Pros: -Very long battery life (4+ hours)
-Very nice native 1080p resolution (anti-glare!)
-High performance 2.0GHz CPU
-Auto adjust lighting to environment!
-Plays most games I throw at it (installed Steam)
-No moving parts
-Incredible physical design (solid metal, shuts completely)
Cons: -Runs hot
-Not much support for 1080p native to a 13" (blurry software text)
-Eats up more battery then advertise
-Cannot swap battery without disassemble
-Finger print magnet
-Core M 5Y10 does have it's limits
Overall Review: So far this has been the best laptop I have ever own. The anti-glare 1080p 13" screen is incredible. It's pretty light for a solid metal build. And it closes completely, almost a tight rubber seal once you fold the laptop close. I spilled water on top of the closed laptop and none of it got inside. There's a special rubber lining that runs around the top part (screen) so it shuts and seals. The Intel HD 5300 runs most of my installed Steam games pretty well. This laptop was meant to play big budget games like StarCraft 2, Portal, Pillars of Eternity, Skyrim and Tomb Raider 2013 on medium settings with no AA and low/off shadows. I use it everyday to do a little gaming along with some photoshop and video editing. Handles every single process without any lag. When you purchase any laptop, make sure to install your own operating system and anti-virus. I couldn't imagine using a system fresh from the manufacture with lots of processing killing bloatware. As soon as I turned it on I went into the BIOS, changed the boot to Legacy, installed my own Windows 8.1 and a new license for ESET. After that I got full performance from this system. The only issues I have is the IPS 1080p special native resolution isn't compatible with a lot of software. When it isn't compatible, the software will run the text at lower resolutions. So software like Steam has low resolution text with high resolution images. Also the battery requires a disassembly which could be a problem with some users. I've also used much better chargers and the charging port feels fragile. It comes with a special cloth to clean off prints so I usually carry that with me everywhere I take my laptop. Overall the flaws are just minor inconveniences for me and doesn't deserve any less eggs. The heat and less then 5 hours battery life isn't a problem at all.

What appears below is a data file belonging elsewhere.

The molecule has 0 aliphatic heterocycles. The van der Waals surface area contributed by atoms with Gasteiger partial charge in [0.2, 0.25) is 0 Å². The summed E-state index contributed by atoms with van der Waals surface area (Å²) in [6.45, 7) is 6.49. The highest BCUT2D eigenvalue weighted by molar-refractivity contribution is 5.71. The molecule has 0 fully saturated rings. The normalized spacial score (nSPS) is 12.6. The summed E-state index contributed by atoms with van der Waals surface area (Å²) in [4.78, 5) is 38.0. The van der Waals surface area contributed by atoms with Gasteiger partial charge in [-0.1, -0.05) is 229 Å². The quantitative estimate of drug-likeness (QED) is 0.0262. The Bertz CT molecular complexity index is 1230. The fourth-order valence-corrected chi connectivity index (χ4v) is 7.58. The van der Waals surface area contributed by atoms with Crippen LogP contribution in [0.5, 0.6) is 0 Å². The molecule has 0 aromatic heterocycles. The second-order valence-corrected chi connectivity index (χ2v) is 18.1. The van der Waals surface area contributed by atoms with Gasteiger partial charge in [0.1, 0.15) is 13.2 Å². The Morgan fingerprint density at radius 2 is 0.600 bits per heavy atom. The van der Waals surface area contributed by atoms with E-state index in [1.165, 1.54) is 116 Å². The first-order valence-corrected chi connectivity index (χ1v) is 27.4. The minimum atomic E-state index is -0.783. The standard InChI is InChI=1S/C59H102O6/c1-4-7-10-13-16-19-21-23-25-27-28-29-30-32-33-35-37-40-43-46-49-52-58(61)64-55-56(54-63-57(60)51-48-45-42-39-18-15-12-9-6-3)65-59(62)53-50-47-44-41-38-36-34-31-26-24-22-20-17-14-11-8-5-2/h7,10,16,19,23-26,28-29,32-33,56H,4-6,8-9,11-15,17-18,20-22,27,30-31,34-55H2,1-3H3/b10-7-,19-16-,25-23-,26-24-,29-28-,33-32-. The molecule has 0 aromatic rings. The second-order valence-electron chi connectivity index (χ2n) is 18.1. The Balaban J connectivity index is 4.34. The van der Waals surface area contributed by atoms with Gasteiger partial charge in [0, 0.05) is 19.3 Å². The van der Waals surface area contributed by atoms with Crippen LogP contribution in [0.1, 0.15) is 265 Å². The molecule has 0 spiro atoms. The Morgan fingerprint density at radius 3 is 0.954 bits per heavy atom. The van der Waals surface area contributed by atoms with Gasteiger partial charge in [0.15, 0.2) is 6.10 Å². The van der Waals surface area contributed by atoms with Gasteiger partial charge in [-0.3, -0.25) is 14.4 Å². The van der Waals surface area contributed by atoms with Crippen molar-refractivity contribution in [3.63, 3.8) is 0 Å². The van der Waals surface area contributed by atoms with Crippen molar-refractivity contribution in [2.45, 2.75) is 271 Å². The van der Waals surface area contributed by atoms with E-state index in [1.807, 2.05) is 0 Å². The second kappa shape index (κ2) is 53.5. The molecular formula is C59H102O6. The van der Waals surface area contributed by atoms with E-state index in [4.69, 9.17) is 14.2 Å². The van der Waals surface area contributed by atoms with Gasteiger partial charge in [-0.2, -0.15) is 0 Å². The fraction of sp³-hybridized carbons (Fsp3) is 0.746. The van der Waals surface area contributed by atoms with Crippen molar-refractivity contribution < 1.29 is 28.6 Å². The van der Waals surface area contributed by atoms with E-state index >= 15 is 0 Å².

Pros: - Great system specs
- Light weight
- runs cool
Cons: -Prone to finger smudges if that could be considered a con
-when the screen is dark you can see the back light bleeding in at the sides.
Overall Review: I was hesitant to buy this machine as I do a lot of development and was concerned about how it would handle many applications open, building, debugging and so on. It's really given no indication that it's struggling to keep up. It does a good job clocking up the processor to 2GHz when necessary. Unfortunately the version of windows that it comes with does not support hyper-v so I wasn't able to test Vm performance, but really the specs should speak to that-I would guess that 1 or 2 low spec VM's could operate with little issue especially with the SSD and reasonable memory.
I didn't buy it for gaming, but installed one of my guilty pleasures (Hearthstone) which runs on full settings just fine. This means that it'll probably be fine with hi-def video as well.